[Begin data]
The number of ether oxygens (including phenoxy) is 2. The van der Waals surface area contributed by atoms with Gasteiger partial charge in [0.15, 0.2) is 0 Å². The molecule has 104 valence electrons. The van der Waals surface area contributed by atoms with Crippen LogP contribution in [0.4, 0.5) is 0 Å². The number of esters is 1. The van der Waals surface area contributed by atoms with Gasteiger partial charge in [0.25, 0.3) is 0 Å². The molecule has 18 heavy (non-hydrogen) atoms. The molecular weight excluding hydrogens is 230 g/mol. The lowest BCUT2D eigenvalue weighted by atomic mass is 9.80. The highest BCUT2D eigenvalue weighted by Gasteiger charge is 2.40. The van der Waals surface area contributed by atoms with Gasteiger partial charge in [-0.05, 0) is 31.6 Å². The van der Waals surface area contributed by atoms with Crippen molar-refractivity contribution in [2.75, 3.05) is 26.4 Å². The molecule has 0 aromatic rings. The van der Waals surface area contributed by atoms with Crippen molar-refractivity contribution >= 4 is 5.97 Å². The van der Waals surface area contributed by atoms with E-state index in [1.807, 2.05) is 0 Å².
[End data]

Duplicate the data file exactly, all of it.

The number of ether oxygens (including phenoxy) is 2. The van der Waals surface area contributed by atoms with Gasteiger partial charge in [0.15, 0.2) is 0 Å². The molecule has 104 valence electrons. The van der Waals surface area contributed by atoms with Crippen LogP contribution in [0.4, 0.5) is 0 Å². The number of esters is 1. The van der Waals surface area contributed by atoms with Gasteiger partial charge in [0.25, 0.3) is 0 Å². The molecule has 18 heavy (non-hydrogen) atoms. The molecular weight excluding hydrogens is 230 g/mol. The lowest BCUT2D eigenvalue weighted by atomic mass is 9.80. The highest BCUT2D eigenvalue weighted by Gasteiger charge is 2.40. The van der Waals surface area contributed by atoms with Gasteiger partial charge in [-0.05, 0) is 31.6 Å². The van der Waals surface area contributed by atoms with Crippen molar-refractivity contribution in [2.75, 3.05) is 26.4 Å². The molecule has 0 aromatic rings. The van der Waals surface area contributed by atoms with Crippen molar-refractivity contribution >= 4 is 5.97 Å². The van der Waals surface area contributed by atoms with E-state index in [1.807, 2.05) is 0 Å².